Another week and another strong performance for the Australian dollar and Australian stocks, with world metal prices up on Friday.
The US market was sold off heavily on Friday on growing worries about the subprime mortgage crisis and the growing credit crunch.
The Dow fell 149 points and the S&P 500 and Nasdaq were all weak.
The Aussie finished the week above 88 USc for the first time in 18 years, copper prices finished above $US8,000 a tonne for the first time in more than a year, lead and tin prices hit new records late in the week, gold rose and oil was steady to slightly down.
The Aussie ended at 88.02USc in New York early Saturday morning, Australian time.
But US bond rates again fell sharply, closing at 4.95% for the bellwether 10-year bond as nervous investors sought the safety of the safest securities in the market: US government bonds.
There was also a rush into German and UK Government bonds and out of shares and derivatives as well.
Here today it will be a battle between the optimists about metal prices and growth (China's third rate rise of the year will help their case). The Share Price Index was pointing at a 42 point fall at the opening today.
On Friday, the local market closed the week in record territory thanks to stronger metal prices helping BHP, Rio and other resource groups.
The ASX200 index closed at a record 6421.8, compared to its previous best just two weeks ago of 6400.6 and the broader All Ordinaries also ended on a new high of 6456.7, ahead of its previous record of 6429.5 a fortnight earlier.
In New York, the Dow fell 149.33 points to 13,851.08; the S&P 500 lost 18.98 points to finish at 1,534.10 and the Nasdaq dropped 32.44 points to end at 2,687.60.
The Dow ended the week down 0.4 per cent, the S&P fell 1.2 per cent, and the Nasdaq fell 0.7 per cent in what was the first losing week for a month.
The impact of the lightening liquidly can be seen from figures for high-yield or low-quality credit.
Demand from investors has all but dried up and new issues of such debt again under the $US 1 billion level for the third week in a row. Thomson Financial said there had been $9.7 billion of high-yield issues in Europe in the last week of June, last week it had fallen to just $US322 million.
One private equity deal being closely watched is the multi-billion dollar refinancing of the Alliance Boots buyout in Britain by KKR that was supposed to have been completed last Friday.
But investors baulked at the terms during the week and demanded tougher conditions and higher yields, forcing KKR and its advisers to shape the offering.
The rise in US Treasury bonds onFriday was back byinvestor worries about losses in securities backed by subprime mortgages: they finallybroke through the optimism about earnings and takeover situations.
Helping that change in sentiment was the first official estimate from Federal Reserve Chairman, Ben Bernanke, who put losses from subprime mortgages and associated securities at between $US50 billion and $US100 billion.
Investors should always understand that the first estimate in a financial crash of this sort is always the best: the losses always worsen.
The coming week will see investor nerves tested by new information on sales of existing homes, the stock of unsold homes and new housing starts, all of which are forecast to worsen (but could actually see a small steadying such has been the rate of decline lately).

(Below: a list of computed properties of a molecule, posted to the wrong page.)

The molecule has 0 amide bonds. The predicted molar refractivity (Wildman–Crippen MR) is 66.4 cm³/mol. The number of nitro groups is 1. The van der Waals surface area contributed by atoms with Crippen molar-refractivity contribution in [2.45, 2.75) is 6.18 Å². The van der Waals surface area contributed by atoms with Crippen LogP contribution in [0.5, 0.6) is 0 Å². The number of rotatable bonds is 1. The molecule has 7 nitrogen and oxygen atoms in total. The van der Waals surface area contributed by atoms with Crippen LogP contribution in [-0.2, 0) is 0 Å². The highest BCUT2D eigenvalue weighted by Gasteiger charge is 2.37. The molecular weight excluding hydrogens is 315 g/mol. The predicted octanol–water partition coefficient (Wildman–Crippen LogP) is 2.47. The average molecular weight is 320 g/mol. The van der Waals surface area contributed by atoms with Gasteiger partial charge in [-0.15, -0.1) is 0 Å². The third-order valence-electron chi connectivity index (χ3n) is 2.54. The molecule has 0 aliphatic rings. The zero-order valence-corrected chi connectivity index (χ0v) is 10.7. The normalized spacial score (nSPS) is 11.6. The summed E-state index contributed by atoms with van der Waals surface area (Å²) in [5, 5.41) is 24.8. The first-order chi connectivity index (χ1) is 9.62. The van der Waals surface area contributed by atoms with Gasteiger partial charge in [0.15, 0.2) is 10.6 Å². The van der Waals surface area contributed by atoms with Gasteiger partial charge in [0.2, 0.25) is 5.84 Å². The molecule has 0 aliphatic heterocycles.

The big worry is if the slowdown in housing and the losses start impacting the wider economy: the Fed chairman told congress last week that the problem was spreading and would get worse before it got better.
The US 10-year bond's price rose sharply, knocking yields down by 0.14 percentage points on Friday to 4.95 per cent.
That took the fall in yield in the last fortnight to 0.235 percentage points, the biggest drop since March 2004.
The move reverses most of the June advance in 10-year yields to a five-year high of 5.32 per cent as investors have reacted to the emerging toll of losses at hedge funds (Bear Stearns, Caliber in London and Basis Capital in Sydney) and ratings cut (a bit belatedly) on securities backed by subprime mortgages by Moody's Investors Service and Standard & Poor's.
S&P cut 14 ratings on European collateralized debt obligations late last week after downgrading 75 US CDOs made up of subprime mortgage derivatives on July 19. The European rating actions weren't related to the US move.
Meanwhile, the AMP's Dr Shane Oliver points out that the US sub-prime mortgage crisis and the latest spike in oil prices have the potential to create further volatility over the next few months.
He says it's also worth noting that the August to October period often sees share market corrections, and with corrections over the last few years coming along every 6 to 9 months, one will be due soon.
"However, the broad trend in shares is likely to remain up. Valuations are not excessive, profit growth is likely to remain solid, the broad macro backdrop of reasonable growth and modest inflation is very supportive and interest rates are unlikely to reach threatening levels.
"Overall, the environment is likely to be similar to that in the second half of the 1990s which saw rising volatility, rising credit spreads as corporate debt rose, occasional financial problems, but a still rising trend in share prices.
"With the Australian share market, as measured by the key ASX200, finally decisively breaking through the 6400 level that has provided stiff resistance since early May; a quick run up probably to around the 6600 level is looking likely as shorts will be forced to cover their positions.
"It's highly doubtful that the recent flood of super inflows has bee